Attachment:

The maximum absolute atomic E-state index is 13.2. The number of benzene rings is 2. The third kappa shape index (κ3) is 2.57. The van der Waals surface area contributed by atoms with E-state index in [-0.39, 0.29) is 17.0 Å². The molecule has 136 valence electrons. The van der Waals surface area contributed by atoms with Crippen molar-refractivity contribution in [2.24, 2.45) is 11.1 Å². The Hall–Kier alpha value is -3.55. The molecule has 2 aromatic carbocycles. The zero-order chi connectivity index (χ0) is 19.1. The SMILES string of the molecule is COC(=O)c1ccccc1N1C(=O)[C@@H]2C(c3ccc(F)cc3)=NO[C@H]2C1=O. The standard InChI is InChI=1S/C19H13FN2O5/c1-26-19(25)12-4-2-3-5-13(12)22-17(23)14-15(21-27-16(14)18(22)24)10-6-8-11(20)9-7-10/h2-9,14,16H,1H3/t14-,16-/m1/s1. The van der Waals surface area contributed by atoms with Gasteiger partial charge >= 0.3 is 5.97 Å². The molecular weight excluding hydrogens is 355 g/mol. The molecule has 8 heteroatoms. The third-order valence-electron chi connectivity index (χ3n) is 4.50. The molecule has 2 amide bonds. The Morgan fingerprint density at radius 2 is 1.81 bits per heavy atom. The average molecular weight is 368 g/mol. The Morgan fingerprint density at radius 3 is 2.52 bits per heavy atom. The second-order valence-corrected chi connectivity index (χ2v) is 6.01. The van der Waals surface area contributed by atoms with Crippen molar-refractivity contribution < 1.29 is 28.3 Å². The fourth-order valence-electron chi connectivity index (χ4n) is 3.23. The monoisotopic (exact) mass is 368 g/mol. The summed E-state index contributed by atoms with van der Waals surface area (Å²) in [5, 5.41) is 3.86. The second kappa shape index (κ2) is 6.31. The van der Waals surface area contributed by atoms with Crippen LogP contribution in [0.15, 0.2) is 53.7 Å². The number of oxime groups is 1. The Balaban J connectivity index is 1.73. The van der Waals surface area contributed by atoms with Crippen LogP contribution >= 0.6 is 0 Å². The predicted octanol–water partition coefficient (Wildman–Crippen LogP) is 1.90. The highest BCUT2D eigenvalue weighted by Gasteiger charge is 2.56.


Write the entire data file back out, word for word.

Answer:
The maximum absolute atomic E-state index is 13.2. The number of benzene rings is 2. The third kappa shape index (κ3) is 2.57. The van der Waals surface area contributed by atoms with E-state index in [-0.39, 0.29) is 17.0 Å². The molecule has 136 valence electrons. The van der Waals surface area contributed by atoms with Crippen molar-refractivity contribution in [2.24, 2.45) is 11.1 Å². The Hall–Kier alpha value is -3.55. The molecule has 2 aromatic carbocycles. The zero-order chi connectivity index (χ0) is 19.1. The SMILES string of the molecule is COC(=O)c1ccccc1N1C(=O)[C@@H]2C(c3ccc(F)cc3)=NO[C@H]2C1=O. The standard InChI is InChI=1S/C19H13FN2O5/c1-26-19(25)12-4-2-3-5-13(12)22-17(23)14-15(21-27-16(14)18(22)24)10-6-8-11(20)9-7-10/h2-9,14,16H,1H3/t14-,16-/m1/s1. The van der Waals surface area contributed by atoms with Gasteiger partial charge >= 0.3 is 5.97 Å². The molecular weight excluding hydrogens is 355 g/mol. The molecule has 8 heteroatoms. The third-order valence-electron chi connectivity index (χ3n) is 4.50. The molecule has 2 amide bonds. The Morgan fingerprint density at radius 2 is 1.81 bits per heavy atom. The average molecular weight is 368 g/mol. The Morgan fingerprint density at radius 3 is 2.52 bits per heavy atom. The second-order valence-corrected chi connectivity index (χ2v) is 6.01. The van der Waals surface area contributed by atoms with Crippen molar-refractivity contribution < 1.29 is 28.3 Å². The fourth-order valence-electron chi connectivity index (χ4n) is 3.23. The monoisotopic (exact) mass is 368 g/mol. The summed E-state index contributed by atoms with van der Waals surface area (Å²) in [5, 5.41) is 3.86. The second kappa shape index (κ2) is 6.31. The van der Waals surface area contributed by atoms with Crippen LogP contribution in [0.15, 0.2) is 53.7 Å². The number of oxime groups is 1. The Balaban J connectivity index is 1.73. The van der Waals surface area contributed by atoms with Crippen LogP contribution >= 0.6 is 0 Å². The predicted octanol–water partition coefficient (Wildman–Crippen LogP) is 1.90. The highest BCUT2D eigenvalue weighted by Gasteiger charge is 2.56.